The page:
Perkins v. Hastings, et al., 4:15 CV 310-BSM

Hawkins v. Roberts, et al., 4:15 CV 281-BSM

Spradling v. Simon, et al., 4:15 CV 238-JM

Ellison v. City of Little Rock, et al., 4:11 CV 752

Little Rock, Arkansas. On December 9, 2010, two off-duty City of Little Rock police officers, working security detail for an apartment complex, entered the home of 67-year-old Vietnam veteran, Eugene Ellison, with no constitutional or legal basis to do so. No crime had been committed or reported, and Mr. Ellison was bothering absolutely no one. Once inside, the off-duty officers initiated physical contact with Mr. Ellison and repeatedly struck him with their police batons and fists. Ultimately, after back-up had arrived and the struggle was long over, one of the off-duty officers inexplicably fired her gun at Mr. Ellison, killing him. Mike has filed suit in the Eastern District of Arkansas federal court alleging illegal, warrantless entry, excessive force and other constitutional violations against the City of Little Rock and these officers.

Nelson v. City of Chicago, 07 L 5062

Cook County, Illinois. Mike brought this case on behalf of a 14-year-old girl who was injured when a City-owned and controlled street lamp fell on top of her, pinning her to the ground. Mike’s hard work and tenacity eventually forced the City to admit that it was negligent as a matter of law and that, at the time of the injury, the City street lamp in question posed an unreasonable danger to the public. Thankfully, the young honor student did not require surgery. The jury returned a verdict forthe plaintiff for nearly $600,000 in damages after the case tried on damages only.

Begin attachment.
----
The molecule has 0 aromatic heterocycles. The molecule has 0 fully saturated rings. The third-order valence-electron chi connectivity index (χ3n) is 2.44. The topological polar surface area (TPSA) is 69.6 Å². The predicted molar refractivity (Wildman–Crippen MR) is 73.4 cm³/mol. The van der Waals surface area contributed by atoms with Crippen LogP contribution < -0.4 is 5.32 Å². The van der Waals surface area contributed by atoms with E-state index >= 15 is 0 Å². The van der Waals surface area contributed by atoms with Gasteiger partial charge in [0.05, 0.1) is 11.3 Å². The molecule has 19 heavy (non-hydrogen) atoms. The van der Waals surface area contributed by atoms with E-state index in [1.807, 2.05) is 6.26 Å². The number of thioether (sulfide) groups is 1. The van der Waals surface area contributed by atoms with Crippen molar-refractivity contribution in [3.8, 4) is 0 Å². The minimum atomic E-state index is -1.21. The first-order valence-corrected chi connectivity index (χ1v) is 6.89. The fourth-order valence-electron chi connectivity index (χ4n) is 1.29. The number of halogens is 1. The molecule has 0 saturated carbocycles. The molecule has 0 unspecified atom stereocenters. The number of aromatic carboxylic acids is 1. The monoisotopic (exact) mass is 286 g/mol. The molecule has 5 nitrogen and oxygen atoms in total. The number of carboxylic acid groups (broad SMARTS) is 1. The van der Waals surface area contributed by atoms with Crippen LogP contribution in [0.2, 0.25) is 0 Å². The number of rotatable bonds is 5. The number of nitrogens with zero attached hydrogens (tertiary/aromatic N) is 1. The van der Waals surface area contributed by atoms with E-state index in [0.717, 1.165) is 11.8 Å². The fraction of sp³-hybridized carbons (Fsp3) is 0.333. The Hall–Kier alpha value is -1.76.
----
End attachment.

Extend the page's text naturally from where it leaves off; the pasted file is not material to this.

Hentz v. Eden Englewood Green, et al., 07 L 896.

Cook County, Illinois. In Hentz, Mike filed a multi-count wrongful death lawsuit on behalf of a close-knit family whose son was killed when the minivan he was in with his mother was struck by a drunk driver. The driver, who entered the intersection at a high speed and disregarded a red light, was on company time and in a company vehicle when the collision occurred. After taking depositions – including that of the incarcerated drunk driver – Mike settled this case for the $1,000,000 policy.

Howard v. RLC


Jefferson County, Illinois. Mike secured a confidential six-figure settlement on behalf of family of drowned 14-year-old boy. A confidentiality agreement between the parties precludes further description of the facts.

Sheth v. Wunderlich, et al., 363 Ill.App.3d 252 (3rd Dist. 2006)(petition denied)

Will County, Illinois. Sheth was a medical credentialing case in which the plaintiff, a gastroenterologist, claimed he was suspended without due process and in violation of hospital bylaws. The matter was defended previously by another firm without success. After receiving the file and scrutinizing boxes upon boxes of bylaw minutes and materials, Mike filed a motion for summary judgment on behalf of Provena St. Joseph Medical Center and certain physicians. In the motion, he argued that the plaintiff simply could not prove proximate causation. The court agreed and granted Mike’s motion. The plaintiff appealed the court’s decision to the Third District Appellate Court. The appellate court sided with Mike

Gist v. Mercy Hospital and Medical Center/Mercy Hospital and Medical Center v. Baxter Healthcare, 00 L 14410.

Cook County, Illinois. This was a tragic neonatal injury case in which Mike filed suit as a third-party plaintiff and argued that a total parenteral nutrition (TPN) device used post-birth was defective and contributed to cause injuries to a newborn child. Baxter Healthcare vigorously fought the lawsuit, but when Mike persuaded the court to deny Baxter’s motion to compel, arguing Baxter’s requests exceeded the permissible scope of discovery, Baxter opted to settle. Through post-motion negotiations, Mike obtained $700,000 as a third-party plaintiff against Baxter on behalf of his client, Mercy Hospital and Medical Center.